Though news placement services have been around for more than 50 years, they have recently come under fire after articles and columns commissioned by the Bush administration appeared in U.S. and Iraqi newspapers without disclosing who paid for them. But such criticism is not likely to end a practice that for first-time authors, small trade associations, and even well-known corporations such as Home Depot Inc. and Volkswagen AG offers a handsome payoff: the ability to place a message before a mass audience for much less than the cost of buying traditional ads.

Filling a need
NewsUSA, which bought out one of its competitors a few years ago, says it has been growing in recent years. It was among the first in the field to distribute content directly to webmasters and through automatic Internet feeds.

The company's typical clients "can't afford to buy Super Bowl ads to get their message out to the public. And not all newspapers can staff full-time writers to cover all the topics of interest to consumers," Smith said. He added, "This is not hard journalism news, and I don't pretend that it is."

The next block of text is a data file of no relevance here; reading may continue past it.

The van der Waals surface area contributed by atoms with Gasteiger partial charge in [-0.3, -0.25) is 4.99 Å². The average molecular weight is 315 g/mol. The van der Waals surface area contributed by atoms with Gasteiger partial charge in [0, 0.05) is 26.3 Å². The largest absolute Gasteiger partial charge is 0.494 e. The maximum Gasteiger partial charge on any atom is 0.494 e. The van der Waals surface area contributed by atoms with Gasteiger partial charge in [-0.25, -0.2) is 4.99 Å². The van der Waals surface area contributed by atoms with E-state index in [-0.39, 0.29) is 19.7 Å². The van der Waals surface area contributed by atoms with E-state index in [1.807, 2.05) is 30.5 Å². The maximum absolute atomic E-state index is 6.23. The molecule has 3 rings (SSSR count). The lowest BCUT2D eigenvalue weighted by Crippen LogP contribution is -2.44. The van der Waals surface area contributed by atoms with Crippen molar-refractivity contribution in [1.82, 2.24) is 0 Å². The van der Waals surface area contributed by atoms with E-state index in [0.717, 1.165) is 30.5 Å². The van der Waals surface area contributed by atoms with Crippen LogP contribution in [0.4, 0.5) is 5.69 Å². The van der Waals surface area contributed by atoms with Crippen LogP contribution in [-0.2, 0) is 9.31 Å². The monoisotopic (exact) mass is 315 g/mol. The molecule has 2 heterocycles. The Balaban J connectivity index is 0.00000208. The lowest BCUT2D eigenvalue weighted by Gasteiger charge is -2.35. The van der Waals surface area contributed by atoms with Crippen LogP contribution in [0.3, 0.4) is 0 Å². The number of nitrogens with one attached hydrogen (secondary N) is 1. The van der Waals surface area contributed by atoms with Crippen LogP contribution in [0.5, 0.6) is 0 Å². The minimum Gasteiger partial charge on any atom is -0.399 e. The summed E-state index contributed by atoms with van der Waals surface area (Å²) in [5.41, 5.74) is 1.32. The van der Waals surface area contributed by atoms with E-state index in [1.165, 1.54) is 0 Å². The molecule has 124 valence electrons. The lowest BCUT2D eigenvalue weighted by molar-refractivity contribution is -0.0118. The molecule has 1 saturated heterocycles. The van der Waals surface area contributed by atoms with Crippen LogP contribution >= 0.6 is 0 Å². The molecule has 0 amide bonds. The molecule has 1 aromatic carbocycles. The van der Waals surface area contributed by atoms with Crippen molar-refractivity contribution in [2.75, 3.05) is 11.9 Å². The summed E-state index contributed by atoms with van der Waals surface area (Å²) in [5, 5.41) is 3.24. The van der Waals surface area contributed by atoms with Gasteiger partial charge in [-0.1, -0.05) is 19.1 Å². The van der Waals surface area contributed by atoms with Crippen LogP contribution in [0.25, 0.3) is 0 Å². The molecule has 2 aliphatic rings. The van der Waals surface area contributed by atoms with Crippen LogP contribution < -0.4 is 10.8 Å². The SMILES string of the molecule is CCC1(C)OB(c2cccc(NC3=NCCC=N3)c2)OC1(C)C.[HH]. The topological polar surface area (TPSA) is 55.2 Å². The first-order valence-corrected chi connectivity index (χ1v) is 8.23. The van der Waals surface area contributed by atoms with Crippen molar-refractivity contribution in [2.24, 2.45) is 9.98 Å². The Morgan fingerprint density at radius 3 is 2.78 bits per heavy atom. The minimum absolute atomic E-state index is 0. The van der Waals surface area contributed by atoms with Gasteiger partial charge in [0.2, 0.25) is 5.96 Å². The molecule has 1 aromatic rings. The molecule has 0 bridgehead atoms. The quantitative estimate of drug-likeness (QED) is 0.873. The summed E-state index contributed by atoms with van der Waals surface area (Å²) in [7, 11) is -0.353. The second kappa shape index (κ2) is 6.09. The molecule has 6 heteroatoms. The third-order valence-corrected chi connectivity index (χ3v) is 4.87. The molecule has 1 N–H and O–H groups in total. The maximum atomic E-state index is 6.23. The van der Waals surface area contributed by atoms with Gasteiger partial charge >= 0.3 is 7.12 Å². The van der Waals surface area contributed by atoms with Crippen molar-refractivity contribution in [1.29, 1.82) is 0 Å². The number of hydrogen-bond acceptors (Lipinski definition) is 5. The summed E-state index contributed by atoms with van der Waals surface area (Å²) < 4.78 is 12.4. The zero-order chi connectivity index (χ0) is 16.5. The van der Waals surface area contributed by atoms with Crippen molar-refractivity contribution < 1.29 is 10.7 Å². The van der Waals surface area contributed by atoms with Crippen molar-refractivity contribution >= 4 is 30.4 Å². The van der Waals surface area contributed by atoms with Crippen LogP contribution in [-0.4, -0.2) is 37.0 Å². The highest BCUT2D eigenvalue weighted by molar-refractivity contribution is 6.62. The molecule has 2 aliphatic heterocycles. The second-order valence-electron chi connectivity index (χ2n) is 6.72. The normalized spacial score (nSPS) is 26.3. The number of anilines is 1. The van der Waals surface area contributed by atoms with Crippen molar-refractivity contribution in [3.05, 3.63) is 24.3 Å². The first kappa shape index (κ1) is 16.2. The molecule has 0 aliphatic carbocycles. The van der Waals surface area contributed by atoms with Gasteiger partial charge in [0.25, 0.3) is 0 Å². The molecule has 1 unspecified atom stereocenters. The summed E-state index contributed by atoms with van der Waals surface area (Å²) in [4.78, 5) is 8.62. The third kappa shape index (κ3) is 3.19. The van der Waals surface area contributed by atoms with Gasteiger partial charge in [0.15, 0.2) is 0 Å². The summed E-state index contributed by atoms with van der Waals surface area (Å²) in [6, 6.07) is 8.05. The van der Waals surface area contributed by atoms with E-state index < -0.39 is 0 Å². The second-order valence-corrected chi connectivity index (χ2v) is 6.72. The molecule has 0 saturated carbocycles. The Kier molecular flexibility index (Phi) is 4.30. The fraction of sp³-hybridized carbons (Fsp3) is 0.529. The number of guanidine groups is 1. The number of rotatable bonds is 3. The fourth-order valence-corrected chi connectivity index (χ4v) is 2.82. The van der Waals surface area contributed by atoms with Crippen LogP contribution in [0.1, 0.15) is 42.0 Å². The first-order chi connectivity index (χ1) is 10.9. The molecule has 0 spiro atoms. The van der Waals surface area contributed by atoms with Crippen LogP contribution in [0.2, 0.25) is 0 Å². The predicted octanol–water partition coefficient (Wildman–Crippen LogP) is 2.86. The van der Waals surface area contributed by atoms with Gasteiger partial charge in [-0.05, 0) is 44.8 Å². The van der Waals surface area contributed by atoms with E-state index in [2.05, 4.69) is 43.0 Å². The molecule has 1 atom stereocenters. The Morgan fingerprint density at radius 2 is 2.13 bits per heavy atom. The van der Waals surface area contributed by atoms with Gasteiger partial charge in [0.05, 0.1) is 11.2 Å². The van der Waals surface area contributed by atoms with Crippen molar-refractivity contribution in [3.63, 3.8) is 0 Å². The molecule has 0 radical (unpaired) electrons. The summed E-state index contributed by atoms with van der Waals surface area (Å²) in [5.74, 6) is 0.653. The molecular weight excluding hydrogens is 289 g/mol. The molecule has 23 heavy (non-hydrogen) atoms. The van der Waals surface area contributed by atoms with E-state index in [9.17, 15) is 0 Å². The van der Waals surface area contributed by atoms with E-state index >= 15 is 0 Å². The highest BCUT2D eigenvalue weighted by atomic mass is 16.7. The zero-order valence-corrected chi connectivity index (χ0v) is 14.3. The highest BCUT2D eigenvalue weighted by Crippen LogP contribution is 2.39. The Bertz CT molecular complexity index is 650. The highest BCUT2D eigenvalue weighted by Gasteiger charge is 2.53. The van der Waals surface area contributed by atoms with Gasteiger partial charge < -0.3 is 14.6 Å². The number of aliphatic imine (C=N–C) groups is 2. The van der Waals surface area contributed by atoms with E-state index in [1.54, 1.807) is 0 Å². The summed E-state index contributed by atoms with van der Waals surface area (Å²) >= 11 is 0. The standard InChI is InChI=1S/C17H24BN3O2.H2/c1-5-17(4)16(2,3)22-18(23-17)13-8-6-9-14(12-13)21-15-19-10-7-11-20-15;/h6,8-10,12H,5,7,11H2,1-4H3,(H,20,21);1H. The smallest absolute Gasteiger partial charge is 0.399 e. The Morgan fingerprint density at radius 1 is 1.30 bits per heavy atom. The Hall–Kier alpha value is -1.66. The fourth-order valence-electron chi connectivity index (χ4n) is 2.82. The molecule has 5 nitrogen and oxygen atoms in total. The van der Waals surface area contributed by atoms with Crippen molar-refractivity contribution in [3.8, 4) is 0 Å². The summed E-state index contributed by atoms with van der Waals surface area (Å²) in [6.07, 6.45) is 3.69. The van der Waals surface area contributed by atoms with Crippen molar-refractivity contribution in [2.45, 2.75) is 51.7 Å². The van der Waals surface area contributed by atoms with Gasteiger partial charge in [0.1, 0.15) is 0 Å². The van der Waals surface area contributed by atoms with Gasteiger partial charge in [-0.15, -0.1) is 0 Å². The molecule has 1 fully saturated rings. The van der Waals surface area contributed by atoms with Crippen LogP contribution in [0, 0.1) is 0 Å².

NewsUSA counts about 4,000 newspapers, such as the Fort Dodge Messenger in Iowa and the Norman Transcript in Oklahoma, and 700 radio stations as regular users. The Washington Post has used NewsUSA copy in advertising sections in the past, Smith and a Post advertising official said.

"It's not glamorous. It's not for the client who wants to see whiz-bang techniques," said Patti Londre, president of the Londre Company, an ad agency in Los Angeles that has hired NewsUSA to do work for Dole Fresh Vegetables Inc.

For example, a recent NewsUSA piece offered readers ways to trim their electricity bill. It mentions the sponsor, Heil, a maker of air conditioners, once. Another story that ran several years ago in West Virginia's Charleston Gazette was titled "Family togetherness increases after Sept. 11," in reference to the 2001 terrorist attacks. It started as a typical trend story and ended with a plug for Dole Fresh Vegetables.

Wide reach